Energy companies, ports and refiners raced on Monday to shut down as Hurricane Sally grew stronger while lumbering toward the central U.S. Gulf Coast, the second significant hurricane to shutter oil and gas activity over the last month.
The hurricane is disrupting oil imports and exports as the nation’s sole offshore terminal, the Louisiana Offshore Oil Port (LOOP), stopped loading tanker ships on Sunday, while the port of New Orleans closed on Monday.
The U.S. government said 21%, or nearly 396,000 barrels per day (bpd), of offshore crude oil production and 25%, or 685 million cubic feet per day (mmcfd), of natural gas output were shut in the U.S.-regulated northern Gulf of Mexico. That area produces about 17% of U.S. crude oil and 5% of U.S. natural gas output.
Sally was upgraded to a hurricane on Monday, with expected landfall on Tuesday, the U.S. National Hurricane Center (NHC) said, but its trajectory has shifted east toward Mississippi, likely sparing some of Louisiana’s refining operations.
As of 4 p.m. CDT (2100 GMT), Sally was about 105 miles (170 km) east-southeast of the mouth of the Mississippi River, and winds were picking up, with sustained winds of up to 100 mph (155 kph).
Numerous offshore production facilities have been shut, including those operated by Chevron Corp and BP Plc . Last month, Hurricane Laura forced roughly 1.5 million barrels per day of output to close temporarily.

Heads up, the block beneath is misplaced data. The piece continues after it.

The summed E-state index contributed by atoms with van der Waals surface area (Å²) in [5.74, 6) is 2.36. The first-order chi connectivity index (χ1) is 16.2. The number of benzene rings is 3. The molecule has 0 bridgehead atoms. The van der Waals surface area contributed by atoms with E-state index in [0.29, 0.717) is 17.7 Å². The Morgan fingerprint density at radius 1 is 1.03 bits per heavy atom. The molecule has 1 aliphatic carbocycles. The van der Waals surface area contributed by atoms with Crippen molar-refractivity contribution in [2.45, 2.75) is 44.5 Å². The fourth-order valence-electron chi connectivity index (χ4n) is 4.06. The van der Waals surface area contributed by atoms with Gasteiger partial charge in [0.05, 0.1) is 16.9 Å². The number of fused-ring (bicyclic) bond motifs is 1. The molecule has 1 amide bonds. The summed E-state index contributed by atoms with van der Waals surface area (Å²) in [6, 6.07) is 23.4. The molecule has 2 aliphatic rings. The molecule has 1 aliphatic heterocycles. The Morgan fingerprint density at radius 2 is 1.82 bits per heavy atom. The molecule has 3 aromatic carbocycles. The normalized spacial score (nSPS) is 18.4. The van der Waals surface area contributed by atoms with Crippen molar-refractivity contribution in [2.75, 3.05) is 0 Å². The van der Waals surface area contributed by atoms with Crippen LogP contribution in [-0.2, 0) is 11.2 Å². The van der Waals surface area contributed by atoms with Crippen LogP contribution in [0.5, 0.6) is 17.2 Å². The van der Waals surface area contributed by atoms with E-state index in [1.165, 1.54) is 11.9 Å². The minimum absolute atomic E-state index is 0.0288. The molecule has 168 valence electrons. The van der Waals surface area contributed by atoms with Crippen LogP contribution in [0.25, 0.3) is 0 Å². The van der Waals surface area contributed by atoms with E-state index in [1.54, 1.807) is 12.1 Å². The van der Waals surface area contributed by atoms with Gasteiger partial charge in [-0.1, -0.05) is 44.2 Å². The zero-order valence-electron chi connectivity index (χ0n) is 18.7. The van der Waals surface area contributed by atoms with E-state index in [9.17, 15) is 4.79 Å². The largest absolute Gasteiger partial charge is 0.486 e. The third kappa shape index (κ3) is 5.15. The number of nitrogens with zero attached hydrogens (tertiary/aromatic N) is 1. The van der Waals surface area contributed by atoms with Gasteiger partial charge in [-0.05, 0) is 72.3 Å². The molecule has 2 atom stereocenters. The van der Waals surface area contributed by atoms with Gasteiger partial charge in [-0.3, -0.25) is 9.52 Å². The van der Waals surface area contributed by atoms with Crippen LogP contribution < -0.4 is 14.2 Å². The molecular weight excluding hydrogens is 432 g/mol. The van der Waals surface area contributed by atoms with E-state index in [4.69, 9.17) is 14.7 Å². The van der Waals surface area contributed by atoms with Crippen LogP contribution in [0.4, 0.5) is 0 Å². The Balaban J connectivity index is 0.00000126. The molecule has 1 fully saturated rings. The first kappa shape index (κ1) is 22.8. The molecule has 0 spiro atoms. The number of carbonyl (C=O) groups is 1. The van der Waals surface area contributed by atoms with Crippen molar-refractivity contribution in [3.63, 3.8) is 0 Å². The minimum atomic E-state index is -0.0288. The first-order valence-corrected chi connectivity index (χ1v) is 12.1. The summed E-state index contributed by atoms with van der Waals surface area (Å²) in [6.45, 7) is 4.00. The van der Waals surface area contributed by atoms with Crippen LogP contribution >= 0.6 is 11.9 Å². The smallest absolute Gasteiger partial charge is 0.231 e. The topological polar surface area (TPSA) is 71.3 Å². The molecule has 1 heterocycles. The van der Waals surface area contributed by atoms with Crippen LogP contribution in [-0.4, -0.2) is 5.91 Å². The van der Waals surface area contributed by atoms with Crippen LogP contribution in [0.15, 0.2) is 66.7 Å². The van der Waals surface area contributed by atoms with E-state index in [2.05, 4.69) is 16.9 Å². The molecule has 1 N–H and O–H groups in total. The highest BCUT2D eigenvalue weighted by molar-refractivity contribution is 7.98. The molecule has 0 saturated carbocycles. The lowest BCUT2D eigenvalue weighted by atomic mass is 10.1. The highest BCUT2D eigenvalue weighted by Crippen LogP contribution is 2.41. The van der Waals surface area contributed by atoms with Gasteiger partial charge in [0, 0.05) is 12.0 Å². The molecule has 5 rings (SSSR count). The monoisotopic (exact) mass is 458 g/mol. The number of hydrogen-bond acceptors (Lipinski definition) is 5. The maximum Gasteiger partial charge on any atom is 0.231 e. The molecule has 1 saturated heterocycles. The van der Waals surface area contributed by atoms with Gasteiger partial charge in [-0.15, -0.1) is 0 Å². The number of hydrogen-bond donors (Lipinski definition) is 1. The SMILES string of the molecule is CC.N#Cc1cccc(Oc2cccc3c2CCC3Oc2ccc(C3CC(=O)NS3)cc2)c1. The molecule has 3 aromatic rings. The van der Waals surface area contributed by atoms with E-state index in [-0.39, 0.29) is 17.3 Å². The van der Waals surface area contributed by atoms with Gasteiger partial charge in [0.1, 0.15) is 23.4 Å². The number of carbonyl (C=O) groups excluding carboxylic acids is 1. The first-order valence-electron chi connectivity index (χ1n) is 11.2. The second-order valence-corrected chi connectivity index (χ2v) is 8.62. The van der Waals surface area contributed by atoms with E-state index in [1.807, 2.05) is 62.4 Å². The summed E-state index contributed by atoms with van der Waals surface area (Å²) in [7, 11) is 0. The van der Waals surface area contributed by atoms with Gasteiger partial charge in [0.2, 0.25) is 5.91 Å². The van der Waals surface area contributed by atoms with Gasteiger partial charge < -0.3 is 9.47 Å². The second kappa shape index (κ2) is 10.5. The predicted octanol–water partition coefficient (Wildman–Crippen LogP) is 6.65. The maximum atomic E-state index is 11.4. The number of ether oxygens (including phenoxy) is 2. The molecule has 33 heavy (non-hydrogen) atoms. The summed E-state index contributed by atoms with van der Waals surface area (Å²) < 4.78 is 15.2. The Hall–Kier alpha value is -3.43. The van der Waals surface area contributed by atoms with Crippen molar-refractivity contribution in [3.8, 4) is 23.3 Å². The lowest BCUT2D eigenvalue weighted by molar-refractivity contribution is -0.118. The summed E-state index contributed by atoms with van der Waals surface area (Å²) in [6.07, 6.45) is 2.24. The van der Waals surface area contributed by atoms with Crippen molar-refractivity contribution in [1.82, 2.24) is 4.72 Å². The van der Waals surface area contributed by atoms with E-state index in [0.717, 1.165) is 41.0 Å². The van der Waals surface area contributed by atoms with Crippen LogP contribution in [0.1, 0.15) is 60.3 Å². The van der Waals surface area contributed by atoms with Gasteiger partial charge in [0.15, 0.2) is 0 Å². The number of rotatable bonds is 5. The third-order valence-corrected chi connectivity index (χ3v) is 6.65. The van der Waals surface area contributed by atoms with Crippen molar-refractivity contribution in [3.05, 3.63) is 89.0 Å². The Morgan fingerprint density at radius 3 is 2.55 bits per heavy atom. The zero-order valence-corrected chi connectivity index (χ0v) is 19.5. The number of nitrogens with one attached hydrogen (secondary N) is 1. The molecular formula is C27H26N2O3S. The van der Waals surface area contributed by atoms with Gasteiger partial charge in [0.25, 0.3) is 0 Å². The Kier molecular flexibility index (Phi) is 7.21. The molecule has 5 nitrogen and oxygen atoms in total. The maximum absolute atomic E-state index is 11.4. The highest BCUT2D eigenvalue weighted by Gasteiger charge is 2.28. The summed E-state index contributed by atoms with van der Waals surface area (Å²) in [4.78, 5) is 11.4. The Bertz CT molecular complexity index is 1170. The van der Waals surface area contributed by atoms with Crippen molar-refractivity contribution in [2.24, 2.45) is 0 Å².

The port of New Orleans and LOOP combined exported about 307,000 bpd of crude and 411,000 bpd of refined products, and imported about 342,000 bpd of crude for the June-August period, according to Kpler data.
Sally’s impact could extend beyond the storm’s duration, said an industry analyst.
“I don’t expect to see damage from wind, but we could see a significant amount of onshore flooding that impacts infrastructure that subsequently impacts Gulf of Mexico production,” said Andrew Lipow of Lipow Oil Associates in Houston.
Officials in Mississippi and Louisiana issued mandatory evacuations for residents in low-lying areas.
The U.S. Coast Guard said all traffic from the port of New Orleans would be stopped at 6 p.m. CDT (2300 GMT).
The Coast Guard shut the ports of Gulfport and Pascagoula, Mississippi, Mobile, Alabama and Pensacola, Florida, at midday.
Refiners in the region wound down operations. The Phillips 66 Alliance oil refinery, which processes 255,600 bpd at a site along the Mississippi River on the coast of Louisiana, shut on Monday, said operator Phillips 66.
Shell cut production to minimum rates on Monday at its 227,400-bpd Norco, Louisiana, refinery, including idling its crude distillation unit, said sources familiar with plant operations.
Valero Energy Corp’s 125,000-bpd Meraux, Louisiana, refinery plans to continue normal operations as the storm will pass to the east, sources told Reuters.
PBF Energy Inc’s 190,000-bpd Chalmette, Louisiana, refinery was also continuing normal operations, said sources familiar with operations at that plant.
Chevron, BP, Equinor and Murphy Oil Corp evacuated some offshore workers from production platforms, the companies reported. Royal Dutch Shell Plc curtailed production at its Olympus, Mars and Appomattox platforms on Monday, the company said.